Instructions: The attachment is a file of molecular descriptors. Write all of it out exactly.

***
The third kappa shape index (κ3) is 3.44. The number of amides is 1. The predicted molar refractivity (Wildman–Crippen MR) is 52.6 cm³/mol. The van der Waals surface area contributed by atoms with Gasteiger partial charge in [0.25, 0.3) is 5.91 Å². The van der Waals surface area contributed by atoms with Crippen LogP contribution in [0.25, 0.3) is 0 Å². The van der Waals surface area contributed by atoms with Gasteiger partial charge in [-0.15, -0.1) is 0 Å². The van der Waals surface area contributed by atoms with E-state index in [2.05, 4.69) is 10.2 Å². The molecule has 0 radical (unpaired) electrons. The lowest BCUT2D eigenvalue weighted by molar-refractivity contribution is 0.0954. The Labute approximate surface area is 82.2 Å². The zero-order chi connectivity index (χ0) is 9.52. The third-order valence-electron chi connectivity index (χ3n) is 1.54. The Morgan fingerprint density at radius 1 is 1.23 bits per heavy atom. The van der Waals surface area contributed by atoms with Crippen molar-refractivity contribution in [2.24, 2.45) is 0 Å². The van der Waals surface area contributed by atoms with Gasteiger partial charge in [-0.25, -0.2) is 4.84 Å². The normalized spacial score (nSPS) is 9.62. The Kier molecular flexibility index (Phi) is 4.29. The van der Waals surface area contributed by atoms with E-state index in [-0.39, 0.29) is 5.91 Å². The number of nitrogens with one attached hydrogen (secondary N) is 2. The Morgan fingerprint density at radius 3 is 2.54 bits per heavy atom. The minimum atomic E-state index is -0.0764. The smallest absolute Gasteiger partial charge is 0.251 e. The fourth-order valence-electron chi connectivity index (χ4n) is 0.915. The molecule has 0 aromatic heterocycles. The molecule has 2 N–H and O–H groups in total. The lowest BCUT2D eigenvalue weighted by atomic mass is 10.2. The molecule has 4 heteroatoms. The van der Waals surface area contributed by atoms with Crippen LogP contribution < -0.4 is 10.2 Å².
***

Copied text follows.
The third kappa shape index (κ3) is 3.44. The number of amides is 1. The predicted molar refractivity (Wildman–Crippen MR) is 52.6 cm³/mol. The van der Waals surface area contributed by atoms with Gasteiger partial charge in [0.25, 0.3) is 5.91 Å². The van der Waals surface area contributed by atoms with Crippen LogP contribution in [0.25, 0.3) is 0 Å². The van der Waals surface area contributed by atoms with Gasteiger partial charge in [-0.15, -0.1) is 0 Å². The van der Waals surface area contributed by atoms with E-state index in [2.05, 4.69) is 10.2 Å². The molecule has 0 radical (unpaired) electrons. The lowest BCUT2D eigenvalue weighted by molar-refractivity contribution is 0.0954. The Labute approximate surface area is 82.2 Å². The zero-order chi connectivity index (χ0) is 9.52. The third-order valence-electron chi connectivity index (χ3n) is 1.54. The Morgan fingerprint density at radius 1 is 1.23 bits per heavy atom. The van der Waals surface area contributed by atoms with Crippen molar-refractivity contribution in [2.24, 2.45) is 0 Å². The van der Waals surface area contributed by atoms with Gasteiger partial charge in [-0.25, -0.2) is 4.84 Å². The normalized spacial score (nSPS) is 9.62. The Kier molecular flexibility index (Phi) is 4.29. The van der Waals surface area contributed by atoms with E-state index in [-0.39, 0.29) is 5.91 Å². The number of nitrogens with one attached hydrogen (secondary N) is 2. The Morgan fingerprint density at radius 3 is 2.54 bits per heavy atom. The minimum atomic E-state index is -0.0764. The smallest absolute Gasteiger partial charge is 0.251 e. The fourth-order valence-electron chi connectivity index (χ4n) is 0.915. The molecule has 0 aromatic heterocycles. The molecule has 2 N–H and O–H groups in total. The lowest BCUT2D eigenvalue weighted by atomic mass is 10.2. The molecule has 4 heteroatoms. The van der Waals surface area contributed by atoms with Crippen LogP contribution < -0.4 is 10.2 Å².